Circular EconomyThe Circular Economy & How It Benefits Businesses
The circular economy is a concept that imagines a different way of running businesses and making products. It seeks to protect our planet by moving from a throwaway culture to one that reduces and reuses waste.
Our world currently functions around a “linear economy”. Product lifecycles follow a line: production – use – disposal. Needless to say, this model ends up creating a lot of waste. Many of us are well aware of the problems that huge amounts of waste are causing for our planet, from overflowing landfills to plastic pollution in the ocean.
"It goes beyond recycling, by planning the whole product lifestyle from the start"
The circular economy aims to combat this by using waste to produce new items, so that resources re-enter the economy, creating a repeating “circle”. It goes beyond recycling, by planning the whole product lifestyle from the start, to minimise any waste that will be produced and ensure that anything left over can be reused again and again. Recycling, on the other hand, is limited by the fact that certain materials can only be repurposed a finite number of times, and often only a proportion of the original material is recycled.
The circular economy is good for the planet because it helps us preserve the earth’s precious natural resources. It also helps to prevent excessive waste that pollutes and damages the environment.
It’s for this reason that many businesses are looking to transition to a circular economy model. More and more, companies are becoming aware of their impact on the world around us and want to do everything they can to make that a positive one.
Not only that: circular models can also benefit businesses by cutting production and operational costs and increasing customer trust and loyalty. In fact, many see the transition to the circular economy as inevitable for every business.
The circular philosophy
“If we are to continue living and thriving on this planet, we need to copy nature”.
The circular economy looks to nature for inspiration. In the natural world, everything is cyclical. Plants and animals that die become food for others, or nutrients for the soil. Nothing is “wasted”: it gets reabsorbed and reused by the local ecosystem. That’s why it works. According to the circular philosophy, if we are to continue living and thriving on this planet, we need to copy nature.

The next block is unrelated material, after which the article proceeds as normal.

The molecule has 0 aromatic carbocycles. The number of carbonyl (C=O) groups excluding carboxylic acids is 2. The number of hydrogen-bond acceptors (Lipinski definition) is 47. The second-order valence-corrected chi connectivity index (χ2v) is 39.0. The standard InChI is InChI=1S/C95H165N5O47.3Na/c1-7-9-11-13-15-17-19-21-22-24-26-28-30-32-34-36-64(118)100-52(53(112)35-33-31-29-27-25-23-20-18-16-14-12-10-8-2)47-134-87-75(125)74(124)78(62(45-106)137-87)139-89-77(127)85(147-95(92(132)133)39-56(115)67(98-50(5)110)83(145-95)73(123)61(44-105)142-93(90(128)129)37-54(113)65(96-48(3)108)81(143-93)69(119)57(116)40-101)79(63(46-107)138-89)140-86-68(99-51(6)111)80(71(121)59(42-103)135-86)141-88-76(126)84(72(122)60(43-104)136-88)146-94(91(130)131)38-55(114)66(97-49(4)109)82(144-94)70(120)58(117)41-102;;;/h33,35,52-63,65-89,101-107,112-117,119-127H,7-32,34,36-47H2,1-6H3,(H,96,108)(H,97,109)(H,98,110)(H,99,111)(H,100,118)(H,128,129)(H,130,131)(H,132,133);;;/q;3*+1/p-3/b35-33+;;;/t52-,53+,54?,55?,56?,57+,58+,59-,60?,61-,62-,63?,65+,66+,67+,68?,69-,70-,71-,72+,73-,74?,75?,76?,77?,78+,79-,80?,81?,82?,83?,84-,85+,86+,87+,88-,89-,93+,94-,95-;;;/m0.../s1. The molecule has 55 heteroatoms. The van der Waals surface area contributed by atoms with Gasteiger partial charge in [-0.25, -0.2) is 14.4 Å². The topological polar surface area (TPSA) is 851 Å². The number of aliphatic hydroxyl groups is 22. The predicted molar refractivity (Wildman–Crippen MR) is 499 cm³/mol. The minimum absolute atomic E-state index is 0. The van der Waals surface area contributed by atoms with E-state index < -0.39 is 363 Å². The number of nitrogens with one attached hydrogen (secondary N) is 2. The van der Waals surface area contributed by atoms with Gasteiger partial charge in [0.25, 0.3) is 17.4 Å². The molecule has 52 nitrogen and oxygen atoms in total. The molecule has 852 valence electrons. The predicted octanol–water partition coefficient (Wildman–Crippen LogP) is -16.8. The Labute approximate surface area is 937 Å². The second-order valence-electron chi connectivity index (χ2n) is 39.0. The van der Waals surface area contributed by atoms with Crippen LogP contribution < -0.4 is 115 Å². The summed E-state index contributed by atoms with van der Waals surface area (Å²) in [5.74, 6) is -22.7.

Our current system, on the other hand, is often described as “take, make, waste”. We’re constantly using up the earth’s natural resources, but those resources are finite. And when we’re done with them, there’s nowhere for them to go, so they just pile up, damaging ecosystems.
As well as causing great harm the environment, many believe that in the future, this way of working simply won’t be feasible. Why? Because the resources will run out. Businesses will need to transfer to a circular model in order to survive. Those who are doing so now are ahead of the curve.
The circular economy can be achieved by working with the following principles.
Moving from throwaway to reusable
A culture shift is needed to make reusable products the norm. There are so many areas where throwaway products are used even though there is a reusable alternative. Businesses in particular have the power to make a huge difference, by changing the products they choose to stock and use. Simple changes like offering washable fabric napkins instead of throwaways, or reusable metal bottles instead of plastic disposables, could save tonnes of waste from entering the natural landscape each year.
Less personal ownership
Typically, people own a product, use it for a short time, and dispose of it. However, if we rented more products than we owned, this could make up an important part of the circular economy. For example, renting out clothes, cars and appliances just for the amount of time we need them means that these items are utilised more efficiently. Fewer of them need to be produced, and less waste is created overall. If these rental products are designed to be dismantled so that the parts can be reused at the end of their life, then we are well on the way to the circular economy.
Designing circular products
As mentioned, in the circular economy, every solution or product should be designed to be reused from the very start. This could be a simple lifecycle such as a reusable coffee cup that can be used over and over. Or it might be designing a vehicle or electrical appliance so that all the parts can be used individually in a variety of applications if the product is no longer needed. As well as the actual configuration of the product, this also requires us to think carefully about the materials used. They should be long-lasting, durable, and versatile.